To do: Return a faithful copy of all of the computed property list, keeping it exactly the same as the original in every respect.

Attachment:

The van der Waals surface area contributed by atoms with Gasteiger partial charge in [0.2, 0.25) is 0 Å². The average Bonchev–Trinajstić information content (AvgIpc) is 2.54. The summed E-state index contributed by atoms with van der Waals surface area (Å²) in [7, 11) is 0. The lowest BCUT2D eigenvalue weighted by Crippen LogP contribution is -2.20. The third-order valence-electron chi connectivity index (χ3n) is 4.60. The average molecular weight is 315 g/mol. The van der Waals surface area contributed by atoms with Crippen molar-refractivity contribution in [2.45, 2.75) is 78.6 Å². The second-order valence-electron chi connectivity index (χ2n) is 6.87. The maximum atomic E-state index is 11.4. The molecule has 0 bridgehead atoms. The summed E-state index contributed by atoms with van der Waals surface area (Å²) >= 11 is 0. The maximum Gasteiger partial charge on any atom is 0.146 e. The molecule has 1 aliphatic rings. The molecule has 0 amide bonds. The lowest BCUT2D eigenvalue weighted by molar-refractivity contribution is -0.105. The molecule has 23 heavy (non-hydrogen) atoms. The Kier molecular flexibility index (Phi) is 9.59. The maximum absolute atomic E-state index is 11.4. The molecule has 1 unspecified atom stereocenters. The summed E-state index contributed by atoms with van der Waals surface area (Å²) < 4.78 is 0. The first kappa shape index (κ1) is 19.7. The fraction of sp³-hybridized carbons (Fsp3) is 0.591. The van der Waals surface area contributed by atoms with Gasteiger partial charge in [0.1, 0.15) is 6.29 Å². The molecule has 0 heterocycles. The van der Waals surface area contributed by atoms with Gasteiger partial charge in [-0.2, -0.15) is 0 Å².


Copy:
The van der Waals surface area contributed by atoms with Gasteiger partial charge in [0.2, 0.25) is 0 Å². The average Bonchev–Trinajstić information content (AvgIpc) is 2.54. The summed E-state index contributed by atoms with van der Waals surface area (Å²) in [7, 11) is 0. The lowest BCUT2D eigenvalue weighted by Crippen LogP contribution is -2.20. The third-order valence-electron chi connectivity index (χ3n) is 4.60. The average molecular weight is 315 g/mol. The van der Waals surface area contributed by atoms with Crippen molar-refractivity contribution in [2.45, 2.75) is 78.6 Å². The second-order valence-electron chi connectivity index (χ2n) is 6.87. The maximum atomic E-state index is 11.4. The molecule has 0 bridgehead atoms. The summed E-state index contributed by atoms with van der Waals surface area (Å²) >= 11 is 0. The maximum Gasteiger partial charge on any atom is 0.146 e. The molecule has 1 aliphatic rings. The molecule has 0 amide bonds. The lowest BCUT2D eigenvalue weighted by molar-refractivity contribution is -0.105. The molecule has 23 heavy (non-hydrogen) atoms. The Kier molecular flexibility index (Phi) is 9.59. The maximum absolute atomic E-state index is 11.4. The molecule has 1 unspecified atom stereocenters. The summed E-state index contributed by atoms with van der Waals surface area (Å²) < 4.78 is 0. The first kappa shape index (κ1) is 19.7. The fraction of sp³-hybridized carbons (Fsp3) is 0.591. The van der Waals surface area contributed by atoms with Gasteiger partial charge in [0.1, 0.15) is 6.29 Å². The molecule has 0 heterocycles. The van der Waals surface area contributed by atoms with Gasteiger partial charge in [-0.2, -0.15) is 0 Å².